Public Health Nutrition

Special Groups

Availability of nutritional support services in HIV care and treatment sites in sub-Saharan African countries

Aranka Anemaa1a2 c1, Wendy Zhanga1, Yingfeng Wua3, Batya Elula3a4, Sheri D Weisera5, Robert S Hogga1a6, Julio SG Montanera1a2, Wafaa El Sadra3a4 and Denis Nasha3a4 for the International Center for AIDS Care and Treatment Programs

a1 British Columbia Centre for Excellence in HIV/AIDS, St. Paul's Hospital, 608–1081 Burrard Street, Vancouver, BC V6Z 1Y6, Canada

a2 Department of Medicine, Faculty of Medicine, University of British Columbia, Vancouver, BC, Canada

a3 International Center for AIDS Care and Treatment Programs (ICAP), Columbia University Mailman School of Public Health, New York, NY, USA

a4 Department of Epidemiology, Columbia University Mailman School of Public Health, New York, NY, USA

a5 Center for AIDS Prevention Studies, University of California San Francisco, San Francisco, CA, USA

a6 Faculty of Health Sciences, Simon Fraser University, Burnaby, BC, Canada

Abstract

Objective To examine the availability of nutritional support services in HIV care and treatment sites across sub-Saharan Africa.

Design In 2008, we conducted a cross-sectional survey of sites providing antiretroviral therapy (ART) in nine sub-Saharan African countries. Outcomes included availability of: (i) nutritional counselling; (ii) micronutrient supplementation; (iii) treatment for severe malnutrition; and (iv) food rations. Associations with health system indicators were explored using bivariate and multivariate methods.

Setting President's Emergency Plan for AIDS Relief-supported HIV treatment and care sites across nine sub-Saharan African countries.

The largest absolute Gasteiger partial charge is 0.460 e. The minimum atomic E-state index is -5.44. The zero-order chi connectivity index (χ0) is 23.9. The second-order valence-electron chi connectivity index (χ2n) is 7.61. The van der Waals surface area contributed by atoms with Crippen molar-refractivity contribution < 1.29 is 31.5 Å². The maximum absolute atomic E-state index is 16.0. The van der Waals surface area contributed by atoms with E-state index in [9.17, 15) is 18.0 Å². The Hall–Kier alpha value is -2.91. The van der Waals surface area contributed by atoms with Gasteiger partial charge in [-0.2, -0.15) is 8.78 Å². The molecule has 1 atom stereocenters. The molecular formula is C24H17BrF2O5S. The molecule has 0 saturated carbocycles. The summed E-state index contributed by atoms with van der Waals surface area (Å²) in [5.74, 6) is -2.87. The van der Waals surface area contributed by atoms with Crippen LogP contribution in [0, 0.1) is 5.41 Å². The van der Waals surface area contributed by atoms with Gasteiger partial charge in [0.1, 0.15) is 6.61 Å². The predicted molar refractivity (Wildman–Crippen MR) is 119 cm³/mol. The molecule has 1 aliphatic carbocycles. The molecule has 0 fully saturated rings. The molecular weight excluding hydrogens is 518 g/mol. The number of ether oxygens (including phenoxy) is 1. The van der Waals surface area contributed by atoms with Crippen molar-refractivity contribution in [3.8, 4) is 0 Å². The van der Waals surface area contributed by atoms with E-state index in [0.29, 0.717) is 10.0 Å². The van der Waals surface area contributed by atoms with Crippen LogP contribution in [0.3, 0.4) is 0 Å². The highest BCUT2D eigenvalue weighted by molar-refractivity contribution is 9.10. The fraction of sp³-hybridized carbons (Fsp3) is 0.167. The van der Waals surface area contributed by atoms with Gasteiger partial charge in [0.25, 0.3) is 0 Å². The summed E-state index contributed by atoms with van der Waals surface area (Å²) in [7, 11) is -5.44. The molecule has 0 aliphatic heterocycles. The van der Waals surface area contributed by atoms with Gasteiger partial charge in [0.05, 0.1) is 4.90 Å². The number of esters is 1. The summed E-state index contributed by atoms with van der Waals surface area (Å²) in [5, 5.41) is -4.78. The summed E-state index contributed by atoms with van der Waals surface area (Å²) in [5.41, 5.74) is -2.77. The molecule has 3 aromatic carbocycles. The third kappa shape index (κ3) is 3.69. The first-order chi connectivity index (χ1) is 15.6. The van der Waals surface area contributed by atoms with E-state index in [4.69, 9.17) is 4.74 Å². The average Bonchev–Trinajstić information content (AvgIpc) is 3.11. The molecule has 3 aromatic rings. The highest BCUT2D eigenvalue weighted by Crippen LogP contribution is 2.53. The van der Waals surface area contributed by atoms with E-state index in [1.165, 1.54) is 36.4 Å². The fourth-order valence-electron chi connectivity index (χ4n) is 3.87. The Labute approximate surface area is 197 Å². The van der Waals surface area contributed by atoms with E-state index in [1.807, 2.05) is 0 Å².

Subjects A total of 336 HIV care and treatment sites, serving 467 175 enrolled patients.

Results Of the sites under study, 303 (90 %) offered some form of nutritional support service. Nutritional counselling, micronutrient supplementation, treatment for severe acute malnutrition and food rations were available at 98 %, 64 %, 36 % and 31 % of sites, respectively. In multivariate analysis, secondary or tertiary care sites were more likely to offer nutritional counselling (adjusted OR (AOR): 2·2, 95 % CI 1·1, 4·5). Rural sites (AOR: 2·3, 95 % CI 1·4, 3·8) had increased odds of micronutrient supplementation availability. Sites providing ART for >2 years had higher odds of availability of treatment for severe malnutrition (AOR: 2·4, 95 % CI 1·4, 4·1). Sites providing ART for >2 years (AOR: 1·6, 95 % CI 1·3, 1·9) and rural sites (AOR: 2·4, 95 % CI 1·4, 4·4) had greater odds of food ration availability.

Conclusions Availability of nutritional support services was high in this large sample of HIV care and treatment sites in sub-Saharan Africa. Further efforts are needed to determine the uptake, quality and effectiveness of these services and their impact on patient and programme outcomes.

(Received October 04 2010)

(Accepted April 28 2011)

(Online publication August 02 2011)

Correspondence

c1 Corresponding author: Email aanema@cfenet.ubc.ca

0Comments